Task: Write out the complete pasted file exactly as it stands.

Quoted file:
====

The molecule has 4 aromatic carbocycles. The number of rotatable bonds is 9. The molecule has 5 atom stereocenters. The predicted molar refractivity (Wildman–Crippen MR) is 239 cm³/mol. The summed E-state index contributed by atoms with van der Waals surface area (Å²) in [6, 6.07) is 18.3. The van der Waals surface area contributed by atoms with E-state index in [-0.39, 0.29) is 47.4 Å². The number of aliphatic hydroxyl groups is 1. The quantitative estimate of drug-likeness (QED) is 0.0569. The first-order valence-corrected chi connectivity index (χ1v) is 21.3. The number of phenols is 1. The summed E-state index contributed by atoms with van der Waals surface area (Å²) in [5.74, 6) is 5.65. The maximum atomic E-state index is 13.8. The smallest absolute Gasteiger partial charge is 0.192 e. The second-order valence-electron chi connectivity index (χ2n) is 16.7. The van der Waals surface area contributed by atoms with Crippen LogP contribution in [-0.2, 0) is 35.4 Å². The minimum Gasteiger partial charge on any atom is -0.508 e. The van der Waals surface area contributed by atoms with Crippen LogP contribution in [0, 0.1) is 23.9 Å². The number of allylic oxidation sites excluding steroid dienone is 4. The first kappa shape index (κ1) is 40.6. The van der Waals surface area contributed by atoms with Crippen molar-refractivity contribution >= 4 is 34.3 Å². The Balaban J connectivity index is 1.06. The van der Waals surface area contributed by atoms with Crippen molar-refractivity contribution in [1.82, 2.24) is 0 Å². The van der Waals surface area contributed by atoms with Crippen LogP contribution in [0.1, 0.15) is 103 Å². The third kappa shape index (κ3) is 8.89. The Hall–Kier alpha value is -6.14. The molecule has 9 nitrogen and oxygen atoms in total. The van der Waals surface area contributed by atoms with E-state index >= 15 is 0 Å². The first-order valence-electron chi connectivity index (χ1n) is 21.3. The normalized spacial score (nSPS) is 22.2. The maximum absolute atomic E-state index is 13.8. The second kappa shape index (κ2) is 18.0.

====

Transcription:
The molecule has 4 aromatic carbocycles. The number of rotatable bonds is 9. The molecule has 5 atom stereocenters. The predicted molar refractivity (Wildman–Crippen MR) is 239 cm³/mol. The summed E-state index contributed by atoms with van der Waals surface area (Å²) in [6, 6.07) is 18.3. The van der Waals surface area contributed by atoms with E-state index in [-0.39, 0.29) is 47.4 Å². The number of aliphatic hydroxyl groups is 1. The quantitative estimate of drug-likeness (QED) is 0.0569. The first-order valence-corrected chi connectivity index (χ1v) is 21.3. The number of phenols is 1. The summed E-state index contributed by atoms with van der Waals surface area (Å²) in [5.74, 6) is 5.65. The maximum atomic E-state index is 13.8. The smallest absolute Gasteiger partial charge is 0.192 e. The second-order valence-electron chi connectivity index (χ2n) is 16.7. The van der Waals surface area contributed by atoms with Crippen LogP contribution in [-0.2, 0) is 35.4 Å². The minimum Gasteiger partial charge on any atom is -0.508 e. The van der Waals surface area contributed by atoms with Crippen LogP contribution in [0, 0.1) is 23.9 Å². The number of allylic oxidation sites excluding steroid dienone is 4. The first kappa shape index (κ1) is 40.6. The van der Waals surface area contributed by atoms with Crippen molar-refractivity contribution >= 4 is 34.3 Å². The Balaban J connectivity index is 1.06. The van der Waals surface area contributed by atoms with Crippen molar-refractivity contribution in [1.82, 2.24) is 0 Å². The van der Waals surface area contributed by atoms with Crippen LogP contribution in [0.1, 0.15) is 103 Å². The third kappa shape index (κ3) is 8.89. The Hall–Kier alpha value is -6.14. The molecule has 9 nitrogen and oxygen atoms in total. The van der Waals surface area contributed by atoms with E-state index >= 15 is 0 Å². The first-order valence-electron chi connectivity index (χ1n) is 21.3. The normalized spacial score (nSPS) is 22.2. The maximum absolute atomic E-state index is 13.8. The second kappa shape index (κ2) is 18.0.